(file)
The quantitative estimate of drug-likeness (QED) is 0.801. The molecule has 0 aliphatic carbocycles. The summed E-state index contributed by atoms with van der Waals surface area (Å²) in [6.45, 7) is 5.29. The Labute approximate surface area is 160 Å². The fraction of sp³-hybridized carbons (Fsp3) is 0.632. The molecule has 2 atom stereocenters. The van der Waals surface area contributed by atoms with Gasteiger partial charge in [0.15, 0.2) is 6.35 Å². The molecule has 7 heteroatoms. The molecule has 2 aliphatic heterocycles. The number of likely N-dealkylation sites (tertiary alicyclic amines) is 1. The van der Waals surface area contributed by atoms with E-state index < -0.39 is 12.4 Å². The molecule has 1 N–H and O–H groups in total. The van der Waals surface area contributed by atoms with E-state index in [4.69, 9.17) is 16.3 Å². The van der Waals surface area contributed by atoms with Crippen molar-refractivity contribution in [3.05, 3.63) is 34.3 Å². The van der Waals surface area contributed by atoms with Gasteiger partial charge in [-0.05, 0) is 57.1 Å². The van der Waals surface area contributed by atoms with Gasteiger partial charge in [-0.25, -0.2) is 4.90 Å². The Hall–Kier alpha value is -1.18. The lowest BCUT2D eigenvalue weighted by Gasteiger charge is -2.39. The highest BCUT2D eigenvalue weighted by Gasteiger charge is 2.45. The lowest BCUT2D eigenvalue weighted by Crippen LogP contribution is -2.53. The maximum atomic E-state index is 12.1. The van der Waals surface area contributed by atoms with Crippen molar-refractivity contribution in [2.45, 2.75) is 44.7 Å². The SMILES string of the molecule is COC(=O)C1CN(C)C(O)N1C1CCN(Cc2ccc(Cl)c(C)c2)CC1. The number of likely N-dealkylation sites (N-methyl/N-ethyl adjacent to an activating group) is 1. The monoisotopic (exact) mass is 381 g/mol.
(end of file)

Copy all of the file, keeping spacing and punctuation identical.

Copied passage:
The quantitative estimate of drug-likeness (QED) is 0.801. The molecule has 0 aliphatic carbocycles. The summed E-state index contributed by atoms with van der Waals surface area (Å²) in [6.45, 7) is 5.29. The Labute approximate surface area is 160 Å². The fraction of sp³-hybridized carbons (Fsp3) is 0.632. The molecule has 2 atom stereocenters. The van der Waals surface area contributed by atoms with Gasteiger partial charge in [0.15, 0.2) is 6.35 Å². The molecule has 7 heteroatoms. The molecule has 2 aliphatic heterocycles. The number of likely N-dealkylation sites (tertiary alicyclic amines) is 1. The van der Waals surface area contributed by atoms with E-state index < -0.39 is 12.4 Å². The molecule has 1 N–H and O–H groups in total. The van der Waals surface area contributed by atoms with E-state index in [4.69, 9.17) is 16.3 Å². The van der Waals surface area contributed by atoms with Crippen molar-refractivity contribution in [3.05, 3.63) is 34.3 Å². The van der Waals surface area contributed by atoms with Gasteiger partial charge in [-0.05, 0) is 57.1 Å². The van der Waals surface area contributed by atoms with Gasteiger partial charge in [-0.25, -0.2) is 4.90 Å². The Hall–Kier alpha value is -1.18. The lowest BCUT2D eigenvalue weighted by Gasteiger charge is -2.39. The highest BCUT2D eigenvalue weighted by Gasteiger charge is 2.45. The lowest BCUT2D eigenvalue weighted by Crippen LogP contribution is -2.53. The maximum atomic E-state index is 12.1. The van der Waals surface area contributed by atoms with Crippen molar-refractivity contribution in [2.45, 2.75) is 44.7 Å². The SMILES string of the molecule is COC(=O)C1CN(C)C(O)N1C1CCN(Cc2ccc(Cl)c(C)c2)CC1. The number of likely N-dealkylation sites (N-methyl/N-ethyl adjacent to an activating group) is 1. The monoisotopic (exact) mass is 381 g/mol.